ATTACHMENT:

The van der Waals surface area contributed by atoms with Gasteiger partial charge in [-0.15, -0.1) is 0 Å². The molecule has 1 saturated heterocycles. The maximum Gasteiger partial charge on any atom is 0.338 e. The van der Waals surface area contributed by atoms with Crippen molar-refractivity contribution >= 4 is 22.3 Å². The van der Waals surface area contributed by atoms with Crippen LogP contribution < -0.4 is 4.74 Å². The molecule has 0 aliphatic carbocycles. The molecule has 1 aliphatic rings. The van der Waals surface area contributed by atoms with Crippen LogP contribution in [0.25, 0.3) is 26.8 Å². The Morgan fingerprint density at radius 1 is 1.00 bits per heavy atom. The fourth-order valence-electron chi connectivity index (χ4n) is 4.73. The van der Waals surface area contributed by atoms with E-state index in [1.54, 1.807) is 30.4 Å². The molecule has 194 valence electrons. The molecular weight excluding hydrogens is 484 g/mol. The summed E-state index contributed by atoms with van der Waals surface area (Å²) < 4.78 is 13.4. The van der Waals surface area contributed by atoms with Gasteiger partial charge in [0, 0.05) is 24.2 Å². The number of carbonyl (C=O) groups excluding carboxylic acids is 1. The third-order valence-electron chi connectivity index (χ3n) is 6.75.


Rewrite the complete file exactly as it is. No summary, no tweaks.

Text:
The van der Waals surface area contributed by atoms with Gasteiger partial charge in [-0.15, -0.1) is 0 Å². The molecule has 1 saturated heterocycles. The maximum Gasteiger partial charge on any atom is 0.338 e. The van der Waals surface area contributed by atoms with Crippen molar-refractivity contribution >= 4 is 22.3 Å². The van der Waals surface area contributed by atoms with Crippen LogP contribution < -0.4 is 4.74 Å². The molecule has 0 aliphatic carbocycles. The molecule has 1 aliphatic rings. The van der Waals surface area contributed by atoms with Crippen LogP contribution in [0.25, 0.3) is 26.8 Å². The Morgan fingerprint density at radius 1 is 1.00 bits per heavy atom. The fourth-order valence-electron chi connectivity index (χ4n) is 4.73. The van der Waals surface area contributed by atoms with E-state index in [1.54, 1.807) is 30.4 Å². The molecule has 194 valence electrons. The molecular weight excluding hydrogens is 484 g/mol. The summed E-state index contributed by atoms with van der Waals surface area (Å²) < 4.78 is 13.4. The van der Waals surface area contributed by atoms with Gasteiger partial charge in [0, 0.05) is 24.2 Å². The number of carbonyl (C=O) groups excluding carboxylic acids is 1. The third-order valence-electron chi connectivity index (χ3n) is 6.75.